The fourth factor requires a court to consider the manner in which the accused is prejudiced by virtue of the delay. The Supreme Court noted that there are three interests in which the speedy trial right was designed to protect: (1) the prevention of oppressive pre-trial incarceration; (2) minimization of the accused person's anxiety and concerns; and (3) limiting the possibility that the defense will be impaired. Of the three, the third is the most significant because the inability of the defendant to prepare his or her case "skews the fairness of the entire system". Memories fade, witnesses die, evidence can sometimes be lost or destroyed. There are a host of issues that delay can cause which can in turn prejudice the accused person in terms of his or her ability to adequately defend against the allegations.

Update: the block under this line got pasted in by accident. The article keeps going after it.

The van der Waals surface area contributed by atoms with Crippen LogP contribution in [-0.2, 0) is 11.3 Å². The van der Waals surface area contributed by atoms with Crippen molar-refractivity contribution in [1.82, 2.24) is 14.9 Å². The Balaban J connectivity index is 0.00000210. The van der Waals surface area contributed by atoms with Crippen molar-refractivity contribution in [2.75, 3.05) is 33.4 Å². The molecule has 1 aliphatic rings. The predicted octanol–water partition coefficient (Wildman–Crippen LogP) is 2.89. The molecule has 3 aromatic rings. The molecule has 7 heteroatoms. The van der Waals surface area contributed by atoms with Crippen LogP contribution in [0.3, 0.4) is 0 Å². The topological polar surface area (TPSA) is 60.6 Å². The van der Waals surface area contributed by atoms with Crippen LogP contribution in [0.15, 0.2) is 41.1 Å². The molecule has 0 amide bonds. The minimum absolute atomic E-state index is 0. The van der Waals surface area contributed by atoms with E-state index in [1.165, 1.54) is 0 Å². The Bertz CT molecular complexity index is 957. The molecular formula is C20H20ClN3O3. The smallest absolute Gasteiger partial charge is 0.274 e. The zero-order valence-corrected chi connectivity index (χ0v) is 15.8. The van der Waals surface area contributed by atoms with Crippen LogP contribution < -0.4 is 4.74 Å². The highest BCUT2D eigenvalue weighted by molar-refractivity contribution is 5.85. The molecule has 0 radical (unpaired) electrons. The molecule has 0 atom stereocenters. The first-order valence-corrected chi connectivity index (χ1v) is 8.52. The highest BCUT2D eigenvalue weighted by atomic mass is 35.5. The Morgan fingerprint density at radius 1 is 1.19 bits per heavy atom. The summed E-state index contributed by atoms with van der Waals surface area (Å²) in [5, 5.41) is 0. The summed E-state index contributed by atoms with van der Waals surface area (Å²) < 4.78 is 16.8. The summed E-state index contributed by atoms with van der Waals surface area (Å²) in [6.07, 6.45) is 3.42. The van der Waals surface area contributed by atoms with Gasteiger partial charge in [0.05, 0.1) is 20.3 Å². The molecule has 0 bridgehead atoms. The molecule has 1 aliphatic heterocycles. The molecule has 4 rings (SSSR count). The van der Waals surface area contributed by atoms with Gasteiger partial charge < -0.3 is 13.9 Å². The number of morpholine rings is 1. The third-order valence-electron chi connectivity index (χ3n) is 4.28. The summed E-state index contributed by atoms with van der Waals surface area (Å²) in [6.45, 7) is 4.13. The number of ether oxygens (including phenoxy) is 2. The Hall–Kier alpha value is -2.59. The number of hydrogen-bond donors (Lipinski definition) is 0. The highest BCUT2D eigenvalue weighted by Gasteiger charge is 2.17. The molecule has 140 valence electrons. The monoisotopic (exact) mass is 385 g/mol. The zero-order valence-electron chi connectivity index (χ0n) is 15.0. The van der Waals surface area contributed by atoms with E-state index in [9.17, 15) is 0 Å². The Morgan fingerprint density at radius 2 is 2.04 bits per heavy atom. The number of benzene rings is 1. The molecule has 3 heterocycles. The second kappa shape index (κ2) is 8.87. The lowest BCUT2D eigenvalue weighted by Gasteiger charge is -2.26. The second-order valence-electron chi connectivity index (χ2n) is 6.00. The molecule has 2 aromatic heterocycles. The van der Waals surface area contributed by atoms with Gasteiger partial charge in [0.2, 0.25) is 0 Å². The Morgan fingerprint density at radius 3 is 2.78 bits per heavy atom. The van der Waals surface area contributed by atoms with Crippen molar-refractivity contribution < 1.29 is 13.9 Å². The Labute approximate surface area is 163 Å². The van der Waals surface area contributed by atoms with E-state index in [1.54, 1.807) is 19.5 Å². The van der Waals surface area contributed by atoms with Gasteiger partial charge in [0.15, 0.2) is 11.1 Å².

In Barker, the Supreme Court ultimately affirmed the decision of the Sixth Circuit Court of Appeal, holding that there was no violation of the petitioner's right to a speedy trial. These are often very factually driven analyses and a purported Constitutional Speedy Trial violation can (and has) resulted in criminal charges being dismissed, based on the applicability of the four factors to the underlying circumstances.
In its analysis, the U.S. Supreme Court noted that "there was no Constitutional basis for holding that the speedy trial right can be quantified into a specific number of days or months" but "the States are free to prescribe a reasonable period consistent with Constitutional standards". Many (if not all) have, including Florida. It is to an examination of those standards that we now turn.